Unfortunately for Margery our time in Healdtown was tragic. We invited her mother and one of her sisters to spend some time with us and so both of them came. For a week or two all went well but then my mother-in-law caught some kind of virus and, in spite of being in the care of two doctors and a nurse, she died. This was a terrible blow to Margery and all of us. She was buried in the churchyard of the Anglican Church in Fort Beaufort. Probably as a result of this tragedy poor Margery suffered another some time later when what should have been our second son was still born. Thus in spite of all the good friends we had made there we regarded our time at Healdtown as a very tragic experience.

All our activities were broken into by the outbreak of the Second World War (September 1939). When we heard Mr Chamberlain’s address to the people of the British Commonwealth stating that in spite of all his efforts at keeping peace was with Germany had broken out all of us young men on the Healdtown staff (some 12 of us) wanted to volunteer for active service:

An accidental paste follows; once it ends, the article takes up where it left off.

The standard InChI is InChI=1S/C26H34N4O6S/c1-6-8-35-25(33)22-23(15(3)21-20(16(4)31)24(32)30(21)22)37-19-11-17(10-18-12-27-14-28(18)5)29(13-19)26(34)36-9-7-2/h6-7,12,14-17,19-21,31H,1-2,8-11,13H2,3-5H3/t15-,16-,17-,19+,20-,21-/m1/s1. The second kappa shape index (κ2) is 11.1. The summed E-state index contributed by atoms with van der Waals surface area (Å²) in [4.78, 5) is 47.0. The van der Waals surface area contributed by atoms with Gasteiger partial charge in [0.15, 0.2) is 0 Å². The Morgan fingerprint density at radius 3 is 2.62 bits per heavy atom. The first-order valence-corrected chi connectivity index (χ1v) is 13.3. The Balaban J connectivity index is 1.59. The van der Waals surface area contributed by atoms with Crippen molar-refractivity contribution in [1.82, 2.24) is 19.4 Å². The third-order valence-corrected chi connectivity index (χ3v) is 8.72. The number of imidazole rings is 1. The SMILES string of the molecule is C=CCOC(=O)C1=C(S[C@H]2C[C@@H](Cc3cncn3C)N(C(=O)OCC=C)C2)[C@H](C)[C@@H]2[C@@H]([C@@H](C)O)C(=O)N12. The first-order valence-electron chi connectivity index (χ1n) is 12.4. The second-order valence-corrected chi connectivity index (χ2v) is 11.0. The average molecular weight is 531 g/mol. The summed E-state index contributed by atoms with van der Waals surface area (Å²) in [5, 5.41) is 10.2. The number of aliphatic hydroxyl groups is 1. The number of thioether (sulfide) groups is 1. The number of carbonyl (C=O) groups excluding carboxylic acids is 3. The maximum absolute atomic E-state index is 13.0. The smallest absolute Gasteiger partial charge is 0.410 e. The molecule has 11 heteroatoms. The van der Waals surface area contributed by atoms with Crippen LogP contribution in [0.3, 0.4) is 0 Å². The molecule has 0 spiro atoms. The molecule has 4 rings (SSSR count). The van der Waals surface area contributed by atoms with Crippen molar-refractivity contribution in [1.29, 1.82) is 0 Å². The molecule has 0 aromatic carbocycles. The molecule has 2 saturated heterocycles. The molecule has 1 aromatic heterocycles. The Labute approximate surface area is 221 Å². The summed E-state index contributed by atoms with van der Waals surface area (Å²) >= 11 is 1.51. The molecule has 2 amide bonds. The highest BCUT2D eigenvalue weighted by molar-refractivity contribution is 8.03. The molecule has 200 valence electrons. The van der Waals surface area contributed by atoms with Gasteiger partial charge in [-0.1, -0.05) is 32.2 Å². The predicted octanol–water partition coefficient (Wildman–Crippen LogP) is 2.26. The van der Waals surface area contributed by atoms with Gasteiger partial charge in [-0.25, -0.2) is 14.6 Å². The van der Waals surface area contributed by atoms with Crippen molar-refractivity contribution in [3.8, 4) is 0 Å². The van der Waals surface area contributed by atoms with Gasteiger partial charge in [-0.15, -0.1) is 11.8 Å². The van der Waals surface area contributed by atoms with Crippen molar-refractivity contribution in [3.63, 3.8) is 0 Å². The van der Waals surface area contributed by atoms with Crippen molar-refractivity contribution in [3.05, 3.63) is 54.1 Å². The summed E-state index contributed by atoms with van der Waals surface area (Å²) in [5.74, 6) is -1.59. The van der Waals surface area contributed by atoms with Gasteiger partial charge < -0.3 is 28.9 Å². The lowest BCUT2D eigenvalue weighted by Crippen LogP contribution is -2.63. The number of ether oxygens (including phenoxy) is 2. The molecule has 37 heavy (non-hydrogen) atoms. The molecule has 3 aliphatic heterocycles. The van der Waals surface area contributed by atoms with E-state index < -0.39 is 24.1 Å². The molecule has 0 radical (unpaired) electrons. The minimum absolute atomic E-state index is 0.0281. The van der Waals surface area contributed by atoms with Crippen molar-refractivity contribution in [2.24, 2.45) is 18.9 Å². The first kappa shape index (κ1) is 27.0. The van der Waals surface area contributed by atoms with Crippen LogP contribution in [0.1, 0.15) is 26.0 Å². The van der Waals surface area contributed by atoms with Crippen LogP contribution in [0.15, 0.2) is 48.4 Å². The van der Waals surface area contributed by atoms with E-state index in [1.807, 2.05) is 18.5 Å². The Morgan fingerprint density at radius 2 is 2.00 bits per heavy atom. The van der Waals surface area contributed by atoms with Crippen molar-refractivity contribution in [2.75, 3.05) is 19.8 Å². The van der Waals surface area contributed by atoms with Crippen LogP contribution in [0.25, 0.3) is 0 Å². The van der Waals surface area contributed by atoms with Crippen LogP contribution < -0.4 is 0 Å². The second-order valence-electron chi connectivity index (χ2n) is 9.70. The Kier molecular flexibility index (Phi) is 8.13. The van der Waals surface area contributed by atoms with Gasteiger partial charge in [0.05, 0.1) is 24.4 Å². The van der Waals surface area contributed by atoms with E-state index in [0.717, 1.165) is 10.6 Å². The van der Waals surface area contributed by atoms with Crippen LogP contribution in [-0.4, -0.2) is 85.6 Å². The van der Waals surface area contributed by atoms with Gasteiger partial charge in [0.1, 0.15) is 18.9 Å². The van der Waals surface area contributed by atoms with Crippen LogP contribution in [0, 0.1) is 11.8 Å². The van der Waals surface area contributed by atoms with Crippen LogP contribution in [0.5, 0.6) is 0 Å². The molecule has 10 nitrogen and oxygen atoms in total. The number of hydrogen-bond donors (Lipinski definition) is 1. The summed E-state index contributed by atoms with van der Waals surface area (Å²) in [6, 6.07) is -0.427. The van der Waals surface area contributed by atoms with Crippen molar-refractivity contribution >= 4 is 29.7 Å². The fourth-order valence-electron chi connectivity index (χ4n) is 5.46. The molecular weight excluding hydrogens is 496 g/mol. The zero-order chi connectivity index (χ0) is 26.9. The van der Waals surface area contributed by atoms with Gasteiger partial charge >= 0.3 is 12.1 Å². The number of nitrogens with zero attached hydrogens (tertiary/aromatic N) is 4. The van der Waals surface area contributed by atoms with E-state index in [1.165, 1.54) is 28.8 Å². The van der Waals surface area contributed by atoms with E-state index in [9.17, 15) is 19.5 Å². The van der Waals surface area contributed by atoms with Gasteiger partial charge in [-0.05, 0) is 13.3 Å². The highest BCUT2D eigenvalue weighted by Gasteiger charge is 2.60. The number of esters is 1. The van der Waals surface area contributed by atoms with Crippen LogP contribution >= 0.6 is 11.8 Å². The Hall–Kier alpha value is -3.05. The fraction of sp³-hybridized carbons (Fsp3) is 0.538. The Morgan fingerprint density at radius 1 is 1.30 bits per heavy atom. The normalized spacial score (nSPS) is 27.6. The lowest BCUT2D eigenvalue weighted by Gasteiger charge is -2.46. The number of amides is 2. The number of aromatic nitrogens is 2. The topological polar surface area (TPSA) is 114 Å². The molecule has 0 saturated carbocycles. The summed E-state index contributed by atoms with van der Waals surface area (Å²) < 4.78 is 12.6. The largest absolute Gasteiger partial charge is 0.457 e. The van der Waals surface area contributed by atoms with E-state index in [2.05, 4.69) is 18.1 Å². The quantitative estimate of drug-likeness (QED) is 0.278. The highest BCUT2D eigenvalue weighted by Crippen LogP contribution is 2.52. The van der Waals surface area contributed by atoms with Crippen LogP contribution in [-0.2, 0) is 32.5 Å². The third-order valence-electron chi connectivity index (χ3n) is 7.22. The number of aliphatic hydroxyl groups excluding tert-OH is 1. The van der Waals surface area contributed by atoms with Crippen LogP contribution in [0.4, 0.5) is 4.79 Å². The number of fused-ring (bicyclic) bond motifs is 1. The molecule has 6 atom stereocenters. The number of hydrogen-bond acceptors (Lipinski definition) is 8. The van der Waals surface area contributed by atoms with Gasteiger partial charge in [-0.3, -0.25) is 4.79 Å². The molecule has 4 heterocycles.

I am speaking to you from the cabinet room of 10 Downing St. This morning the British Ambassador in Berlin handed the German Government a final note stating that, unless we heard from them by 11 o’clock that they were prepared at once to withdraw their troops from Poland, a state of war would exist between us. I have to tell you now that no such undertaking has been received, and that consequently this country is at war with Germany.You can imagine what a bitter blow it is to me that all my long struggle to win peace has failed. Yet I cannot believe that there is anything more, or anything different, that I could have done, and that would have been more successful. Up to the very last it would have been quite possible to have arranged a peaceful and honourable settlement between Germany and Poland. But Hitler would not have it; he had evidently made up his mind to attack Poland whatever happened. And although he now says he put forward reasonable proposals which were rejected by the Poles, that is not a true statement. The proposals were never shown to the Poles, nor to us. And though they were announced in the German broadcast on Thursday night, Hitler did not wait to hear comments on them but ordered his troops to cross the Polish frontier the next morning.